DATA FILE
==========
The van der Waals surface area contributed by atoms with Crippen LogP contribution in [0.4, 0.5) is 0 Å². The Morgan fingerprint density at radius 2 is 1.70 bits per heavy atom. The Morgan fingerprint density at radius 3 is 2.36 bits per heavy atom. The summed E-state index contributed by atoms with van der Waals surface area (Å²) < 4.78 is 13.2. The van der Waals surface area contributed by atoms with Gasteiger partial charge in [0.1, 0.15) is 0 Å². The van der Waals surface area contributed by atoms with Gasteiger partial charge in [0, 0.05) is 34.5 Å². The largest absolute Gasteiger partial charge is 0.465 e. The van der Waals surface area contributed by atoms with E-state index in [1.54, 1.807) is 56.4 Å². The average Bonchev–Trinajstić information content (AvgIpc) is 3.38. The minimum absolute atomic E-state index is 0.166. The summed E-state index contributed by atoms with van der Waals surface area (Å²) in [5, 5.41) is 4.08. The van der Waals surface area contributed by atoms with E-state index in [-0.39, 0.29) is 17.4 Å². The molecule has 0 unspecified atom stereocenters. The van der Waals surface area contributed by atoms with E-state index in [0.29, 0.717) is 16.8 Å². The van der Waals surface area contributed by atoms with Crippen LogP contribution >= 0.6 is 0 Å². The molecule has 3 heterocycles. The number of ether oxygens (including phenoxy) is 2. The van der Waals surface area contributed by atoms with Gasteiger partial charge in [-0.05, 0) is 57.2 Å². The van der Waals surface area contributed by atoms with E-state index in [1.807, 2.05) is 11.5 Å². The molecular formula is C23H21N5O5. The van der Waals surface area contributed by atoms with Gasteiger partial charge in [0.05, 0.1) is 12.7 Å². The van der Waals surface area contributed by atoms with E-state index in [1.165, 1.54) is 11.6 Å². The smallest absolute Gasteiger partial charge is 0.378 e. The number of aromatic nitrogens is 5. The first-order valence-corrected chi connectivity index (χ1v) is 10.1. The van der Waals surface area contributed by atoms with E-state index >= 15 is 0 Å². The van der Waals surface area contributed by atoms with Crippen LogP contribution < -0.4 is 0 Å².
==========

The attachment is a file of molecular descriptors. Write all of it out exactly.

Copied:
The van der Waals surface area contributed by atoms with Crippen LogP contribution in [0.4, 0.5) is 0 Å². The Morgan fingerprint density at radius 2 is 1.70 bits per heavy atom. The Morgan fingerprint density at radius 3 is 2.36 bits per heavy atom. The summed E-state index contributed by atoms with van der Waals surface area (Å²) < 4.78 is 13.2. The van der Waals surface area contributed by atoms with Gasteiger partial charge in [0.1, 0.15) is 0 Å². The van der Waals surface area contributed by atoms with Gasteiger partial charge in [0, 0.05) is 34.5 Å². The largest absolute Gasteiger partial charge is 0.465 e. The van der Waals surface area contributed by atoms with E-state index in [1.54, 1.807) is 56.4 Å². The average Bonchev–Trinajstić information content (AvgIpc) is 3.38. The minimum absolute atomic E-state index is 0.166. The summed E-state index contributed by atoms with van der Waals surface area (Å²) in [5, 5.41) is 4.08. The van der Waals surface area contributed by atoms with E-state index in [-0.39, 0.29) is 17.4 Å². The molecule has 0 unspecified atom stereocenters. The van der Waals surface area contributed by atoms with E-state index in [0.29, 0.717) is 16.8 Å². The van der Waals surface area contributed by atoms with Crippen LogP contribution >= 0.6 is 0 Å². The molecule has 3 heterocycles. The number of ether oxygens (including phenoxy) is 2. The van der Waals surface area contributed by atoms with Gasteiger partial charge in [-0.05, 0) is 57.2 Å². The van der Waals surface area contributed by atoms with E-state index in [1.807, 2.05) is 11.5 Å². The molecular formula is C23H21N5O5. The van der Waals surface area contributed by atoms with Gasteiger partial charge in [0.05, 0.1) is 12.7 Å². The van der Waals surface area contributed by atoms with E-state index in [1.165, 1.54) is 11.6 Å². The smallest absolute Gasteiger partial charge is 0.378 e. The number of aromatic nitrogens is 5. The first-order valence-corrected chi connectivity index (χ1v) is 10.1. The van der Waals surface area contributed by atoms with E-state index >= 15 is 0 Å². The van der Waals surface area contributed by atoms with Crippen LogP contribution < -0.4 is 0 Å².